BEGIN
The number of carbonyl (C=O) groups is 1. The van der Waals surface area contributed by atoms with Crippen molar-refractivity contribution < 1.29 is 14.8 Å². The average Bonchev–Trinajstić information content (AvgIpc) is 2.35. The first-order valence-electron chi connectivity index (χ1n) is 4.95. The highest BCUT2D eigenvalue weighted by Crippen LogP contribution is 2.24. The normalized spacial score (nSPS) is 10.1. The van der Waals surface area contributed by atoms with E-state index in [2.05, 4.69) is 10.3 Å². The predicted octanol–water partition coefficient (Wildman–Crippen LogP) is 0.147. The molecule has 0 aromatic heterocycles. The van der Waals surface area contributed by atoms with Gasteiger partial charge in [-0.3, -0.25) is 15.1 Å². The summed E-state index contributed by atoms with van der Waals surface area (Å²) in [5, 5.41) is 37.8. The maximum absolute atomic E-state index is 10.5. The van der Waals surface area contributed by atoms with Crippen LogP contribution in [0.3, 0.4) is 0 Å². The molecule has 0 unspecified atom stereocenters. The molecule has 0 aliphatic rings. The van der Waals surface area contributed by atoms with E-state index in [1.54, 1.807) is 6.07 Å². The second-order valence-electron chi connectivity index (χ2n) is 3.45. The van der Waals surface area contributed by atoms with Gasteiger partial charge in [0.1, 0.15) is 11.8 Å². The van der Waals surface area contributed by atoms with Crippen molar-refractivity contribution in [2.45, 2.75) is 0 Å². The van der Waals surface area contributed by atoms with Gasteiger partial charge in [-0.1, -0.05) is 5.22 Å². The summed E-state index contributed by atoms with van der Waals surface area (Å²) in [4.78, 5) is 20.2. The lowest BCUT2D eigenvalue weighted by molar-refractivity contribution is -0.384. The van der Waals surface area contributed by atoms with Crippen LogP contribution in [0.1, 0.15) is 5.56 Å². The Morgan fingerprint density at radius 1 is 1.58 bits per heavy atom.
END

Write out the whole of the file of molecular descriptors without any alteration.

The number of carbonyl (C=O) groups is 1. The van der Waals surface area contributed by atoms with Crippen molar-refractivity contribution < 1.29 is 14.8 Å². The average Bonchev–Trinajstić information content (AvgIpc) is 2.35. The first-order valence-electron chi connectivity index (χ1n) is 4.95. The highest BCUT2D eigenvalue weighted by Crippen LogP contribution is 2.24. The normalized spacial score (nSPS) is 10.1. The van der Waals surface area contributed by atoms with E-state index in [2.05, 4.69) is 10.3 Å². The predicted octanol–water partition coefficient (Wildman–Crippen LogP) is 0.147. The molecule has 0 aromatic heterocycles. The van der Waals surface area contributed by atoms with Gasteiger partial charge in [-0.3, -0.25) is 15.1 Å². The summed E-state index contributed by atoms with van der Waals surface area (Å²) in [5, 5.41) is 37.8. The maximum absolute atomic E-state index is 10.5. The van der Waals surface area contributed by atoms with Crippen LogP contribution in [0.3, 0.4) is 0 Å². The molecule has 0 unspecified atom stereocenters. The molecule has 0 aliphatic rings. The van der Waals surface area contributed by atoms with E-state index in [1.54, 1.807) is 6.07 Å². The second-order valence-electron chi connectivity index (χ2n) is 3.45. The van der Waals surface area contributed by atoms with Gasteiger partial charge in [0.1, 0.15) is 11.8 Å². The van der Waals surface area contributed by atoms with Crippen molar-refractivity contribution in [2.45, 2.75) is 0 Å². The van der Waals surface area contributed by atoms with Gasteiger partial charge in [-0.1, -0.05) is 5.22 Å². The summed E-state index contributed by atoms with van der Waals surface area (Å²) in [4.78, 5) is 20.2. The lowest BCUT2D eigenvalue weighted by molar-refractivity contribution is -0.384. The van der Waals surface area contributed by atoms with Crippen LogP contribution in [0.1, 0.15) is 5.56 Å². The Morgan fingerprint density at radius 1 is 1.58 bits per heavy atom.